At the time of this analysis, not for all the patients the clinical data of sex, age and cancer stage were available (23 out of 95 missing partial clinical data), due to the age of the stored samples and difference in the procedure of managing and saving clinical data among different hospitals. The patients cohort showed no statistical difference in the median age between TC, AT, AD, SQC, LCNEC and SCLC patients (All = 67.2 ± 5.9; TC = 54 ± 10; AT = 67.4 ± 13.9; AD = 69 ± 9.2; SQC = 70 ± 11.1; LCNEC = 64 ± 11.2; SCLC = 67 ± 9.7). The cohort was more represented by males than females (61M VS 17F). Clinical stage for each patient was considered following AJCC criteria (AJCC, 2020): IA1 = 7; IA2 = 11; IA3 = 5; IIA = 3; IIIA = 11; IB = 18; IIB = 11; IIIB = 5; IVB = 1 (Supplementary Table S1).
miR205-5p Is Not Able to Classify Non-neuroendocrine From Neuroendocrine Lung Tumors
miR205-5p has been widely described as a good biomarker for discriminating AD from SQC (Lebanony et al., 2009). We have previously evaluated the discriminatory power of miR205-5p for AD and SQC lung tumors (Ricci et al., 2015) establishing the optimal score (ΔCt205) as follows:
In the present work, we wondered whether ΔCt205 was able to discriminate also between non-NE and NE lung tumors. For this purpose, we evaluated the ΔCt205 in a cohort of 21 AD, 14 SQC, 6 AT, and 21 TC for a total of 35 non-NE and 27 NE samples. As depicted in Supplementary Figure S1, ΔCt205 is not able to sharply define non-NE from NE samples.
Classifier for Low-Grade Neuroendocrine Lung Tumors
For the purpose of building a classifier to distinguish low-grade NE from non-NE lung tumors, we expanded the cohort for a total of 31 TC, 11 AT, 22 AD, and 16 SQC. We divided the cohort in a training and validation set and we measured U6 and miR375-3p expression by RT-qPCR TaqMan based technology. The training set included 27 non-NE (14 AD and 13 SQC) and 31 low-grade NE (8 AT and 23 TC). Each measurement was done in technical triplicates, and all the samples passed through a statistical reliability check (see section “Materials and Methods”) (Ricci et al., 2015). Using the average Ct we calculated, for each sample, ΔCt375 as:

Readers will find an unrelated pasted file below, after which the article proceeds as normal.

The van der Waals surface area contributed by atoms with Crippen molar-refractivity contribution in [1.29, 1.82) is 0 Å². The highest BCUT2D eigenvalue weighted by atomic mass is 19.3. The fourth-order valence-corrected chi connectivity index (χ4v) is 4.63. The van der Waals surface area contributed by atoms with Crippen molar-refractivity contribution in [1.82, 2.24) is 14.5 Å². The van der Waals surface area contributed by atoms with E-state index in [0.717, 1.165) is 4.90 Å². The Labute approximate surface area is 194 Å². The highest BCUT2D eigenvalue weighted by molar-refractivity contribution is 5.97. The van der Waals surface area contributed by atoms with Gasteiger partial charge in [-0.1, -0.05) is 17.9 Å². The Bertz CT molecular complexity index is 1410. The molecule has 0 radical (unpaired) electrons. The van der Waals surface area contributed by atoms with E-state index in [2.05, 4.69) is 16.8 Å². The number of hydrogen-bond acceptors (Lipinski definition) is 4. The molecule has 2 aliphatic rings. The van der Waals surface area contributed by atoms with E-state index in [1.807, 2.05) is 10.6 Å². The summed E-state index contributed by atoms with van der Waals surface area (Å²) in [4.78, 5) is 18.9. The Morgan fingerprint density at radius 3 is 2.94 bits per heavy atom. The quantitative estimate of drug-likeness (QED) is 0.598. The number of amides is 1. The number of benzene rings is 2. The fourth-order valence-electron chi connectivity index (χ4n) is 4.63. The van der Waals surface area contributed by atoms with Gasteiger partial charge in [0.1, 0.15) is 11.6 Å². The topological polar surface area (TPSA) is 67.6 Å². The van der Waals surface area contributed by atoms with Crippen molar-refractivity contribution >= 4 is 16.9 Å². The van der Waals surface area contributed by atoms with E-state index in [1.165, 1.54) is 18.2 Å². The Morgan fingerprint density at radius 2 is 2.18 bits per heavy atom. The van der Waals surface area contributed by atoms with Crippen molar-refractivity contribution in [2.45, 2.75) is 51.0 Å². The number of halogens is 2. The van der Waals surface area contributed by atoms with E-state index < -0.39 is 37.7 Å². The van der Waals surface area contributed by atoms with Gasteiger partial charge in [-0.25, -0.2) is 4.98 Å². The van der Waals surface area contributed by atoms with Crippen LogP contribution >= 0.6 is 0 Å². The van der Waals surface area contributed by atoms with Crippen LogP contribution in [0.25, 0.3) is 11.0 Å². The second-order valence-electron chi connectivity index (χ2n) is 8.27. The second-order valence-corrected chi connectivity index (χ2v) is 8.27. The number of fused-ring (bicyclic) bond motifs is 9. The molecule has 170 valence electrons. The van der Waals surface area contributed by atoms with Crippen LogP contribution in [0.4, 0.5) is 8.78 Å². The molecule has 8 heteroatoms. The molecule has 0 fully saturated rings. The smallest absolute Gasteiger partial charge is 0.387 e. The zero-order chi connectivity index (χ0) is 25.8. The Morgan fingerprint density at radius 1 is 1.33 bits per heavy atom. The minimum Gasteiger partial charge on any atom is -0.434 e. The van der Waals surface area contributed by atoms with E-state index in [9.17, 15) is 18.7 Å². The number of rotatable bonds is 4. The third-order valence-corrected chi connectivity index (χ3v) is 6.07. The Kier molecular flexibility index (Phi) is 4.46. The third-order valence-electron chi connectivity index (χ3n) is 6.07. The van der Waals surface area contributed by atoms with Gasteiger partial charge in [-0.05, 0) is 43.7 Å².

Supplementary Figure S2 shows how U6 is stable in both groups analyzed bearing optimal characteristics as normalizer. The scatter plot in Figure 1A depicts in x-axis the samples ordered with a decreasing ΔCt375 (y axis), as well as the three thresholds χ10:90 (where 10:90 represents the odds of the sample of being non-NE or NE), χ, χ90:10. The two colors represent the two different classes assigned via immunohistochemical analysis and gene profiling by the pathologist: the non-NE lung tumors (blue) and low-grade NE lung tumors (red). The thresholds divide the plot into four boxes which reflect the different outcomes of the classifier based on the likelihoods:
Figure 1. ΔCt375 analysis of the training set and validation set samples. (A) Scatter plot for ΔCt375 analysis (Ctu6–Ct375) of the training set samples: color-code divides the low-grade NE (red) and non-NE (blue). The quantity ΔCt375 is able to discriminate low-grade NE from non-NE with 92.6% of sensitivity and 90.4% of specificity. (B) Probability density functions of ΔCt375 relative expression for low-grade NE (red) and non-NE (blue). (C) Scatter plot for ΔCt375 analysis of the validation set samples: color-code divides the low-grade NE (red) and non-NE (blue). Empty-crossed circles represent technical outliers. (D) ROC curve for ΔCt375 which results in an AUC = 0.88.
• orange: AT-TC class with odds larger than 90:10 (ΔCt375 > 4,9)
• yellow: AT-TC class with odds between 50:50 and 90:10 (4,9 > ΔCt375 > 3)